Philosophy of language takes central place in contemporary philosophizing and its dealt in quite different manners in the analytic and continental traditions (roughly, the modern-day Anglo-Saxon and German-French philosophical schools respectively). In the analytic tradition, philosophy of language has focused on the characterization of meaning, on the explanation of language use and understanding, and on the relationship between language and reality. The continental tradition, instead, language has been seen an institution emerging within certain biological and socio-political structures. Champions of the first approach are authors such as Gottlob Frege, Bertrand Russell, Paul Grice, and Willard Quine; the second approach was particularly influenced by the figures of Martin Heidegger, Hans-Georg Gadamer, and Paul Ricoeur.
How is it that certain entities come to mean other entities: how should we think of relationship that takes place between the two? According to the idea-view – dating back at least to the medieval period and then developed e.g. by Locke – meanings are but ideas within agents’ minds. According instead to the truth-conditions-view – defended in modern times by Gottlob Frege, Alfred Tarski and Donald Davidson – the meaning of a proposition (notice that here we are talking about full-fledged propositions, and not single expressions) are the conditions under which it is true or false. Finally, according to the use-view – advanced by Ludwig Wittgenstein – the meaning of an expression is its use, i.e. what an agent can accomplish by using the expression.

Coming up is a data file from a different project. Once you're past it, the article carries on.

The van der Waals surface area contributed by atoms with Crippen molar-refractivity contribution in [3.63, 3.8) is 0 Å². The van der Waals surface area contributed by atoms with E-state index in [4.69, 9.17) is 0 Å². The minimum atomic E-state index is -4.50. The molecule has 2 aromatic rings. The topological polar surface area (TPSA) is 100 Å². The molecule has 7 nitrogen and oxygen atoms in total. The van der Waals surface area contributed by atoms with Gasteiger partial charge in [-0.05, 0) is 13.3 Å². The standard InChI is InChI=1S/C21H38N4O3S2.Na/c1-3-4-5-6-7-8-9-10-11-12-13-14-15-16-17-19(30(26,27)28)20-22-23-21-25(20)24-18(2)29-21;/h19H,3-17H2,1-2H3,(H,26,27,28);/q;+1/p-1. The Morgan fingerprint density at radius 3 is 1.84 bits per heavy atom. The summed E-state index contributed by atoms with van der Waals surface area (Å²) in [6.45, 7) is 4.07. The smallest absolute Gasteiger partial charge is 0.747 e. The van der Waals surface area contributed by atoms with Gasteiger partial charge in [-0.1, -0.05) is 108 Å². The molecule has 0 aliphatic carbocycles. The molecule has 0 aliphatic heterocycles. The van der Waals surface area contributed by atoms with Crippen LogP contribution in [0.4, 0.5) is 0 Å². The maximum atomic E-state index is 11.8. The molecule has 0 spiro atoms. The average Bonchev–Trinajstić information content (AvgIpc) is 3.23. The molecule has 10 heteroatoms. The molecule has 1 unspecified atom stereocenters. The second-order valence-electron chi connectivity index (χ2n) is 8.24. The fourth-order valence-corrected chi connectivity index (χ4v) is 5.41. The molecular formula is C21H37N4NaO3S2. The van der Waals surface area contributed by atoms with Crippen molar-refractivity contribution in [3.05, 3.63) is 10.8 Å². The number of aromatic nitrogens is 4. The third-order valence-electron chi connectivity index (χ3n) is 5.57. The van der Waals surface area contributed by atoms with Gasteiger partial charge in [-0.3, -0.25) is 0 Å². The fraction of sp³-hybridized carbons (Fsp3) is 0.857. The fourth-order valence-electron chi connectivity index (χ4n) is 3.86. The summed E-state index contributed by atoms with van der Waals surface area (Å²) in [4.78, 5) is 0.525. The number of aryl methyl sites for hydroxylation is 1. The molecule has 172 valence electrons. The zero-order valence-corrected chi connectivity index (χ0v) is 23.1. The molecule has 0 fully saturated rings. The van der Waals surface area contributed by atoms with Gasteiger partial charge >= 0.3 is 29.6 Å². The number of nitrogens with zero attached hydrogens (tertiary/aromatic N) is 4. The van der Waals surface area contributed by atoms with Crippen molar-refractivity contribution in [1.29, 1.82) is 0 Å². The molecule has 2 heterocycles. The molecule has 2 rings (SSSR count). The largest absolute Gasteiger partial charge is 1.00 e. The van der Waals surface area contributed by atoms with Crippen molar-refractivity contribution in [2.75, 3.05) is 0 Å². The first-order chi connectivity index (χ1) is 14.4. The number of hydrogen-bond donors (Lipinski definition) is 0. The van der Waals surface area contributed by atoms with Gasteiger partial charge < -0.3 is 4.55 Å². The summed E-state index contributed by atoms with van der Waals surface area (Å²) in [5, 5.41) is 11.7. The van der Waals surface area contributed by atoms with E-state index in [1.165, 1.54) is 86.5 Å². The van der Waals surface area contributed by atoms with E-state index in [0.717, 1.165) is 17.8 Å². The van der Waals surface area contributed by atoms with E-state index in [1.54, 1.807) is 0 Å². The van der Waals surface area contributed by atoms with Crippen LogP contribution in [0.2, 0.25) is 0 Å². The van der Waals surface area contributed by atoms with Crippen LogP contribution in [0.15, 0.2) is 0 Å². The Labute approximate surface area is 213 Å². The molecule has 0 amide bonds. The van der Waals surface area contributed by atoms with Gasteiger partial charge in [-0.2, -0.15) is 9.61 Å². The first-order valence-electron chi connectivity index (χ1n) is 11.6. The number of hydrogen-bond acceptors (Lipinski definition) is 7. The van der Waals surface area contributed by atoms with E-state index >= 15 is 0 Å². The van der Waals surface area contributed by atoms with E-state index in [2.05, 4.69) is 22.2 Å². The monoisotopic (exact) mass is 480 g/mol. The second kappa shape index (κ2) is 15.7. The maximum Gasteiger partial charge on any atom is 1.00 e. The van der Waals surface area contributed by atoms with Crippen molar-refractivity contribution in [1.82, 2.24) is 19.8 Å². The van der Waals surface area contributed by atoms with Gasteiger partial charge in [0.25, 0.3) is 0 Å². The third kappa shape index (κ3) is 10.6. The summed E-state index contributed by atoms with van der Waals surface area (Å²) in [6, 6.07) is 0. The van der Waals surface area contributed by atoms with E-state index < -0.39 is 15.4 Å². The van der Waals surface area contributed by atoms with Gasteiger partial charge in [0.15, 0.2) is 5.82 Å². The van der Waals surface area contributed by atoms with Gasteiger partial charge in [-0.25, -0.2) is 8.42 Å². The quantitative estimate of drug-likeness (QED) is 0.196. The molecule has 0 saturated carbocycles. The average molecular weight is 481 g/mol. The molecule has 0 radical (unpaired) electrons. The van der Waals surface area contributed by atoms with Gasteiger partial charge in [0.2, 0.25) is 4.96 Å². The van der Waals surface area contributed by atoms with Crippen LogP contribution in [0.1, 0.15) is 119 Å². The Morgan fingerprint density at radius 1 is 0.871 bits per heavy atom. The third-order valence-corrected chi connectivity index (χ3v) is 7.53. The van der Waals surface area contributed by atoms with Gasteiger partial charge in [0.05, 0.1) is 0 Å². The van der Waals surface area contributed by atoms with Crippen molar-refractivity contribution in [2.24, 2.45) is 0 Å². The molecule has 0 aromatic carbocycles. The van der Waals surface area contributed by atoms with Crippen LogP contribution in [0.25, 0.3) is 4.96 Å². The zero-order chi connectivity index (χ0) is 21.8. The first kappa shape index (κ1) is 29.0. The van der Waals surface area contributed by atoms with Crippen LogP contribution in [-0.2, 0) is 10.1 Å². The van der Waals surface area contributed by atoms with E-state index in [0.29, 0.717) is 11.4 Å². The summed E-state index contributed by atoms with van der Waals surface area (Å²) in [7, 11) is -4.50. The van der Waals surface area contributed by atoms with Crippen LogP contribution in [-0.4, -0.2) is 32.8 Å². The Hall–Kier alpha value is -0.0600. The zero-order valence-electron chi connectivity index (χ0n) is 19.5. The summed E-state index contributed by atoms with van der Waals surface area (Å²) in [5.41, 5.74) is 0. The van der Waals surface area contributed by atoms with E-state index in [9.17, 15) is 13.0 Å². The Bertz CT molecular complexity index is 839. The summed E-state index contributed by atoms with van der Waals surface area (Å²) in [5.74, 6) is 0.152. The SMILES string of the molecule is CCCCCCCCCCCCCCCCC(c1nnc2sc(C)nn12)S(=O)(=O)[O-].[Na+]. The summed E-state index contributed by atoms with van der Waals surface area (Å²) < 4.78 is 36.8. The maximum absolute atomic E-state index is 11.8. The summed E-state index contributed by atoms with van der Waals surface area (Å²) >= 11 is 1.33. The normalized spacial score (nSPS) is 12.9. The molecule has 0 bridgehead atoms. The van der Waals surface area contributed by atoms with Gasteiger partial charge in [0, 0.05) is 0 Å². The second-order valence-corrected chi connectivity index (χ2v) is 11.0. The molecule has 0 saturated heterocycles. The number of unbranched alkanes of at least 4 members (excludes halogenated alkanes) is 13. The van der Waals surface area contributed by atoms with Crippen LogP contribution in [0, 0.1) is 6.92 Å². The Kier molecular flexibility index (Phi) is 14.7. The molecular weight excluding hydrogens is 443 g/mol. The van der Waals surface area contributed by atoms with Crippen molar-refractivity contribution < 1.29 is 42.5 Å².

Language, Mind, and Thought
What is the relationship between the words we utter and our thoughts? Does it take the thinking typical of a human mind to have a language? Questions of this sort were particularly momentous during the 1970s and 1980s, when artificial intelligence was promising to shape up a new order for the world in which machines would have done much of the thinking for humans. A paper by Berkeley philosopher John Searle (1932) – titled "Minds, Brains, and Machines" (1980) – was especially influential on this debate. Searle argued that machines cannot think because they lack a feature which is proper only of minds: intentionality.
Intentionality doesn’t have anything to do with an agent’s intention to do or not to do something (e.g. to go to the movie or to stay home tonight); rather, intentionality is the capacity of our thoughts to be about something without being that thing. Your idea of a vanilla ice-cream is not the ice-cream, but it is about it. Only organized minds such as the one possessed by human beings – according to Searle – go through this sort of processes. Searle’s position was attacked on a number of counts (see here for a more in depth detailed analysis), in a debate that lived to these days.
Language and Convention
In his Ph.D. dissertation, philosopher David Lewis (1941-2001) argued that the nature of language is conventional. He explained the sort of conventions that are characteristic of any language in terms of certain regularities of behavior. This direction of research has been taken up and developed over the last few years also due to the interest of disciplines such as economics and political science and is now a fertile and promising field of study.
Language and Societal Structure
The continental as well as the feminist philosophical traditions have also stressed some key aspects of language, namely the importance that it plays in shaping up reality. Under some radical accounts, language is everything there is to reality – there is no possibility of existence outside of language. Other important research has pointed at how terminological choices have been use as power instruments for example in expressing gender differences.
Further Online Readings
The entry on Philosophy of Language at the Internet Encyclopedia of Philosophy.
The entry on Philosophy of Language at the Routledge Encyclopedia of Philosophy.
The entry on Feminist Philosophy of Language at the Stanford Encyclopedia of Philosophy.
A page with some useful Philosophy of Language links, maintained by the Open Directory Project.
The page for the Center for the Study of Language and Information at Stanford University.